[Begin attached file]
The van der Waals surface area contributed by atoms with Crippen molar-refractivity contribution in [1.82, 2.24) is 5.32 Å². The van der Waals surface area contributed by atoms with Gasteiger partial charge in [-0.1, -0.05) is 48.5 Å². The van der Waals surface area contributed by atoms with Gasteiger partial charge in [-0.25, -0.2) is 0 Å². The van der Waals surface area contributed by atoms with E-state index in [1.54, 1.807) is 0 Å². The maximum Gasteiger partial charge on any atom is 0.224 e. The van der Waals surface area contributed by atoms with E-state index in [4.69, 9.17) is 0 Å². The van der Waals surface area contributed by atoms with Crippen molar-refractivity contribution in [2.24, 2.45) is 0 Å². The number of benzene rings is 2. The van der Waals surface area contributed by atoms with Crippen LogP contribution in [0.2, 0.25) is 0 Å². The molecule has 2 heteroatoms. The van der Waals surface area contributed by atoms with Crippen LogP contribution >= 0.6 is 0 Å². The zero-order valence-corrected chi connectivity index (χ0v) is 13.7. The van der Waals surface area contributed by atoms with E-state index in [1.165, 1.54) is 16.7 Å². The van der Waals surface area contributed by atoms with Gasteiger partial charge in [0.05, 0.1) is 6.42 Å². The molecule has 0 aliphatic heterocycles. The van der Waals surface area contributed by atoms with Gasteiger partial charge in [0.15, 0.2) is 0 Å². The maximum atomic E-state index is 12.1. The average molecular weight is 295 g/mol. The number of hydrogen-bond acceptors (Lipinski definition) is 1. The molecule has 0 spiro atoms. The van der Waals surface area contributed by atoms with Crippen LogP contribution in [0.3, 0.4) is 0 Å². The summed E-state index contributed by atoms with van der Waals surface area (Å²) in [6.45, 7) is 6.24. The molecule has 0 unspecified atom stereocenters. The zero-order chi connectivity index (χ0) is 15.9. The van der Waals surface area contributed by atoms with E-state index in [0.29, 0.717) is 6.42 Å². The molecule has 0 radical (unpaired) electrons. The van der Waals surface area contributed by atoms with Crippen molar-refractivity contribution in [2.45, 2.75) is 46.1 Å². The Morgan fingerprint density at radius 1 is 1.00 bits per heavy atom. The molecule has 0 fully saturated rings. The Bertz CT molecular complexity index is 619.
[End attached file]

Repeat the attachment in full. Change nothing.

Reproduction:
The van der Waals surface area contributed by atoms with Crippen molar-refractivity contribution in [1.82, 2.24) is 5.32 Å². The van der Waals surface area contributed by atoms with Gasteiger partial charge in [-0.1, -0.05) is 48.5 Å². The van der Waals surface area contributed by atoms with Gasteiger partial charge in [-0.25, -0.2) is 0 Å². The van der Waals surface area contributed by atoms with E-state index in [1.54, 1.807) is 0 Å². The maximum Gasteiger partial charge on any atom is 0.224 e. The van der Waals surface area contributed by atoms with E-state index in [4.69, 9.17) is 0 Å². The van der Waals surface area contributed by atoms with Crippen molar-refractivity contribution in [2.24, 2.45) is 0 Å². The number of benzene rings is 2. The van der Waals surface area contributed by atoms with Crippen LogP contribution in [0.2, 0.25) is 0 Å². The molecule has 2 heteroatoms. The van der Waals surface area contributed by atoms with Crippen LogP contribution >= 0.6 is 0 Å². The zero-order valence-corrected chi connectivity index (χ0v) is 13.7. The van der Waals surface area contributed by atoms with E-state index in [1.165, 1.54) is 16.7 Å². The van der Waals surface area contributed by atoms with Gasteiger partial charge in [0.05, 0.1) is 6.42 Å². The molecule has 0 aliphatic heterocycles. The van der Waals surface area contributed by atoms with Gasteiger partial charge in [0.15, 0.2) is 0 Å². The maximum atomic E-state index is 12.1. The average molecular weight is 295 g/mol. The number of hydrogen-bond acceptors (Lipinski definition) is 1. The molecule has 0 spiro atoms. The van der Waals surface area contributed by atoms with Crippen LogP contribution in [0.3, 0.4) is 0 Å². The summed E-state index contributed by atoms with van der Waals surface area (Å²) in [6.45, 7) is 6.24. The molecule has 0 unspecified atom stereocenters. The zero-order chi connectivity index (χ0) is 15.9. The van der Waals surface area contributed by atoms with E-state index in [0.29, 0.717) is 6.42 Å². The molecule has 0 radical (unpaired) electrons. The van der Waals surface area contributed by atoms with Crippen molar-refractivity contribution in [2.45, 2.75) is 46.1 Å². The Morgan fingerprint density at radius 1 is 1.00 bits per heavy atom. The molecule has 0 fully saturated rings. The Bertz CT molecular complexity index is 619.